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Current corn craze intriguing

Still haven’t decided exactly what or how much corn to plant this year? Still haven’t jumped onto that corn bandwagon with everyone else?

These are difficult choices to make in a difficult time. Most farmers have been in the position of planting fence-row to fence-row of the “hot crop” of the moment only to find themselves on the short end of prices later due to over-supply or other unforeseen market events.

The current demand for feed and the rapid expansion of ethanol production would appear to indicate a need for corn for as far as the eye can see, and growers in the Southeast certainly are taking this as a cue to plant all the seed they can find.

An Extension cotton specialist in north Alabama reports that much of his time these days is spent holding corn meetings — something he hasn’t done in about 20 years. And growers in south Georgia who have never before planted the crop intend on planting thousands of acres of corn in 2007. These are just a couple of the stories we’re hearing in the field.

But if you’ve been in farming for any length of time, you know there are no certainties. Crops, like stocks, can seem like a sure thing one day and a dog the next. Yet, the current “corn craze” is intriguing for its possibilities.

According to the Renewable Fuels Association, 110 ethanol biorefineries were operating in 19 states at the end of 2006 with a capacity to produce more than 5.3 billion gallons of ethanol, an increase of 1 billion gallons from the beginning of the year. In addition, 63 ethanol biorefineries and eight expansion projects are set to come online in the next 18 months that will add nearly 5.4 billion gallons of new production capacity. Ethanol currently is blended into more than 45 percent of the nation’s gasoline.

Beyond this, there are more than 300 business proposals pending for additional ethanol plants, which if built would create more than 20 billion gallons of ethanol.

In testimony late last year before the Senate Committee on the Environment and Public Works, USDA Chief Economist Keith Collins outlined a scenario for the year 2010 in which 90 million acres of corn are needed to fulfill ethanol, livestock and export demands. Collins indicated that corn prices would need to be in the $3.10 to $3.20 range to attract that many acres of corn, and the CBOT futures already had surpassed that as of this writing.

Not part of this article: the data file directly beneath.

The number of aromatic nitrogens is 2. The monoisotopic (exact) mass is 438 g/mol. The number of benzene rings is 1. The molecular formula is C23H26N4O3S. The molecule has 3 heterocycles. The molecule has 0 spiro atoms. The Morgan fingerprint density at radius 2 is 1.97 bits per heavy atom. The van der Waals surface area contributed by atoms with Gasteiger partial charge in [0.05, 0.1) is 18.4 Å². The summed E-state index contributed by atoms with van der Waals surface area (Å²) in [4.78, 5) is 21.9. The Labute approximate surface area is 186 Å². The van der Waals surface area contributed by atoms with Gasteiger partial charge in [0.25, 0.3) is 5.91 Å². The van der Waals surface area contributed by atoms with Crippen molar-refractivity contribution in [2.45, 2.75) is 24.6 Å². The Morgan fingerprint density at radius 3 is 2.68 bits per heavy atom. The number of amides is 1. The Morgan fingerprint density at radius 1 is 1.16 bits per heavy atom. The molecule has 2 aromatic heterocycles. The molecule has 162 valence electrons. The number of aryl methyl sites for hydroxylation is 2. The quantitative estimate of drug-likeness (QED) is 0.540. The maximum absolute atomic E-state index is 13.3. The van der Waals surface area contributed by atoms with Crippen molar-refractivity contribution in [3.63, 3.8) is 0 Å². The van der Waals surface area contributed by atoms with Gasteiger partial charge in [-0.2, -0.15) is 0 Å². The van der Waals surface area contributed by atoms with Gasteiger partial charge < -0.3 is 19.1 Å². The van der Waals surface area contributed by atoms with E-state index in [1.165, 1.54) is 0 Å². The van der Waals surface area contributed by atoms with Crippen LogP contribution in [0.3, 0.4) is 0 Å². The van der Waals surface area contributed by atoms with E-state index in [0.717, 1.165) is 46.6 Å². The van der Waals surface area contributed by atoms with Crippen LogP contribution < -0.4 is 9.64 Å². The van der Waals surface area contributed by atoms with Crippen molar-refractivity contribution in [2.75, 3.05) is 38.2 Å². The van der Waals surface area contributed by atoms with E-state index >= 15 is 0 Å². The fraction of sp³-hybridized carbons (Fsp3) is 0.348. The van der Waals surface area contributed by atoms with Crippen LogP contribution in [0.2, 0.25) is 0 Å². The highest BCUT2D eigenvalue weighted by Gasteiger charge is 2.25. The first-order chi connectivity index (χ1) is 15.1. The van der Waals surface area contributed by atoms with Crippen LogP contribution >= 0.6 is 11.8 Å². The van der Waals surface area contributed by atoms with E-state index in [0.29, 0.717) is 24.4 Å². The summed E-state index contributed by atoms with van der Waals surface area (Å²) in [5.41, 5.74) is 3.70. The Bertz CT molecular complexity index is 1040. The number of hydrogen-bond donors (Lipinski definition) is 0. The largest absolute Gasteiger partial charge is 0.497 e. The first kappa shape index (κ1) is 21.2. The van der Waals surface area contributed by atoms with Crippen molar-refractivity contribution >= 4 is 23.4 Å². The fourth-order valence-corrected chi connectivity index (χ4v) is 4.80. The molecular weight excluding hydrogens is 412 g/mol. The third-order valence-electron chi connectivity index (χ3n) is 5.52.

According the Chad Hunt — an agricultural economist with Iowa State University — the last time the United States planted more than 90 million acres of corn was in 1944. In 1932, more than 113 million corn acres were planted. In that year, Texas was the sixth largest and Georgia was the tenth largest corn-producing state, with nearly 10 million corn acres between them. So a historical analysis would indicate the possible return of corn acreage in the Southeast and Great Plains.

But Hunt points out that corn acreage in the Southeast and in the western Great Plains is much lower today than it was in the 1930s and 1940s, and a sizable amount of the land planted to corn during those earlier decades is no longer in agricultural production.

In 2006, Georgia corn producers planted 280,000 acres and Texas had 1.75 million acres. Total cropland in Georgia is now less than five million acres. Meanwhile, the upper Midwest is devoting the same amount or more acreage to corn than was the case in the 1930s and 1940s. Iowa, Illinois, Indiana, Michigan, Wisconsin and Minnesota have more corn acreage today than they did during the 1930s.

Given the decline in the agricultural land base in the Southeast, says Hunt, additional corn acreage likely will have to come from where corn is already plentiful, the upper Midwest and the eastern Great Plains.

In 2006, U.S. producers planted nearly 80 million acres of corn, 10 million acres shy of the projected demand for 2010. According to Hunt, both the Food and Agricultural Policy Research Institute (FAPRI) and Informa have projected 2007 corn acreage at roughly 83 million acres. In both cases, the corn acreage mostly comes at the expense of soybeans.

The most likely source of new corn acreage, he says, will come from shifts in crop rotation from soybeans to corn. In most of the Corn Belt, corn and soybeans are planted in a two-year rotation. Planting corn two years in a row usually results in a 10 to 20 percent yield decline in the second year. This well-known yield effect drives many producers to a “standard” corn-soybean rotation.

The potential exists, says the economist, for the United States to reach a 90-million-acre corn crop in the near future, and he contends that most of the “new” corn acres most likely are in corn production now.

“Given the crude oil price outlook for the next several years, ethanol’s expansion is apt to continue for some time. Even under higher corn prices, ethanol returns still look promising. And as Collins pointed out in his testimony, given fuel prices and the demand outlook, ethanol plants likely will compete for corn even at record-high corn prices. The full need for additional corn acreage will depend on many factors, including fuel prices, fuel demand, and the demand for corn for livestock feeding,” says Hunt.


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